Sometimes we waste so much time on Facebook that it’s practically criminal, but for South Carolina’s prison inmates, it actually is. A provision in their criminal code makes unauthorized use of Facebook from prison, or by family on an inmate’s behalf, a serious level 1 offense. Other level 1 offenses are hostage taking, murder, sexual assault, and rioting.

Tyheem Henry, an inmate serving time for nearly beating a man to death, was given a sentence of fifteen years. However, when he posted on Facebook that he missed his family, he was given an additional 37 year sentence. Worse still, all 37 are in solitary confinement – a punishment so mentally oppressive, the UN considers it torture.

Each day a prisoner accesses Facebook without permission, using the jail’s computers, counts as an offense. Henry used the computer over a period of 37 days, posting regular updates like many of us do. When they caught him on the 38th day, they added up his posts and gave him 37 years. An inmate that would start a riot, sexually assault another inmate, and beat two other men to death, would get far less punishment than a person who makes 1 post to Facebook over 5 days.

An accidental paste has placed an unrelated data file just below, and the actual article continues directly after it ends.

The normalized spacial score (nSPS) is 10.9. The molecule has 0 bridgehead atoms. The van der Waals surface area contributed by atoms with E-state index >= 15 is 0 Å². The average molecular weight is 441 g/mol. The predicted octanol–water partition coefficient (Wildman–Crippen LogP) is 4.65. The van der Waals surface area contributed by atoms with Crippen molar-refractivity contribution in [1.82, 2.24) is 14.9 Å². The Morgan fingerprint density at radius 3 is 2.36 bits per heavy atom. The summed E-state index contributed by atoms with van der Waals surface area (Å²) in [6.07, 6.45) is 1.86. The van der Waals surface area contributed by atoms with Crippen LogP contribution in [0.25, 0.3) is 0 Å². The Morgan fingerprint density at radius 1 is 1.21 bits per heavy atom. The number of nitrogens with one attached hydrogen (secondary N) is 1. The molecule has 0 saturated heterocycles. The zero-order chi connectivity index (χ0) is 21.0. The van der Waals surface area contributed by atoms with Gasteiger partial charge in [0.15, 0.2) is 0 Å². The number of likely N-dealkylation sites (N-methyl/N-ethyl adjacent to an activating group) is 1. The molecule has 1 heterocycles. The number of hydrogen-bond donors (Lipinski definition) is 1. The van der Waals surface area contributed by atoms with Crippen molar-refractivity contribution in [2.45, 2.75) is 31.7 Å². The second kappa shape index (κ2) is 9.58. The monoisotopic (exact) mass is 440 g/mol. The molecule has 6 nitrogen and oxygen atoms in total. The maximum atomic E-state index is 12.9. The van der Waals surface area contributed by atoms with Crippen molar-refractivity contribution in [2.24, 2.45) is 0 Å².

Henry also gets a punishment of 74 years without visiting rights, no more phone or canteen privileges. That’s not that big of a deal, perhaps, as the nearly-four-decades without human contact will render him unable to hold a conversation anyway.

Henry isn’t alone either, Over the past three years, more than 400 additional sentences have been handed out in South Carolina prisons. More than 40 prisoners received two years in solitary for a single post. In one case, a family member who posted on an inmate’s behalf caused them to receive multiple level 1 offenses and a healthy additional sentence.

If you’re planning on committing serious crimes in South Carolina, perhaps break that Facebook habit first.